U.S. Customs and Border Protection ("Customs") has announced a proposal to amend its regulations to provide a uniform set of rules for country-of-origin determinations with respect to imported merchandise. All imported merchandise will be affected, but there will be particularly important changes to the country-of-origin rules for pipe fittings and flanges, printed greeting cards, glass optical fiber, and rice preparations. All clients importing goods from abroad, or exporting from foreign countries into the United States, will be affected and should be concerned.
Under the proposal, Customs generally would not apply judicial precedents on a case-by-case basis to determine when a product has undergone a "substantial transformation" warranting a new country-of-origin determination. Instead, Customs would apply the country-of-origin rules codified in 19 C.F.R. part 102, which currently are applied to goods imported from Canada and Mexico under NAFTA, to goods from all countries. Customs also has proposed specific amendments to 19 C.F.R. part 102 affecting tariff shifts for imports of pipe fittings and flanges, printed greeting cards, glass optical fiber, and rice preparations, in order to resolve "disparate outcomes" between the courts' application of the "substantial transformation" test and the application of the tariff shift schedule for NAFTA-country imports.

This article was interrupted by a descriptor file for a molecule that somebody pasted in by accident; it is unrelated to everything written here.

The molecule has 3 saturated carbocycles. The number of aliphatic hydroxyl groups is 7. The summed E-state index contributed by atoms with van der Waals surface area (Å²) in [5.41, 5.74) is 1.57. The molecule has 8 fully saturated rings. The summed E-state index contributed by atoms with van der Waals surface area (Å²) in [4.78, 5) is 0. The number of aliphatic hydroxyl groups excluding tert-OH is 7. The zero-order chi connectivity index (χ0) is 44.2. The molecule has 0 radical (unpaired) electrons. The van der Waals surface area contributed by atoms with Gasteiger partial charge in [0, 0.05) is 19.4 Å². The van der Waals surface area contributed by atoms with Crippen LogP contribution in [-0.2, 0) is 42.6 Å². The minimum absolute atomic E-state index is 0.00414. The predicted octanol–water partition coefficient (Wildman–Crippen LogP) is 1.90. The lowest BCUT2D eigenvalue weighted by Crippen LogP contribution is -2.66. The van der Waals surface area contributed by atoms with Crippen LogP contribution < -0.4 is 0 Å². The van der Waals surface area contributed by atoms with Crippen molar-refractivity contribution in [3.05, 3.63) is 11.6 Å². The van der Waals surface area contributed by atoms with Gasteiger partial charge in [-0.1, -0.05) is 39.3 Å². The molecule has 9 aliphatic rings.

Customs believes that the change from a case-specific application of judicial precedents to a codified schedule of tariff shifts will provide better transparency and predictability in country-of-origin determinations and will aid the importer's exercise of reasonable care in reporting. Customs wants to replace ambiguities affecting classification shifts occasioned by transformations (say, raw lumber into a pallet) with fixed codes for declaring country of origin. Customs has asked for public comments on its proposal to be submitted no later than September 23, 2008.
Importers likely will want to examine carefully the proposed changes, and may want to participate in the public comment process to protect their interests.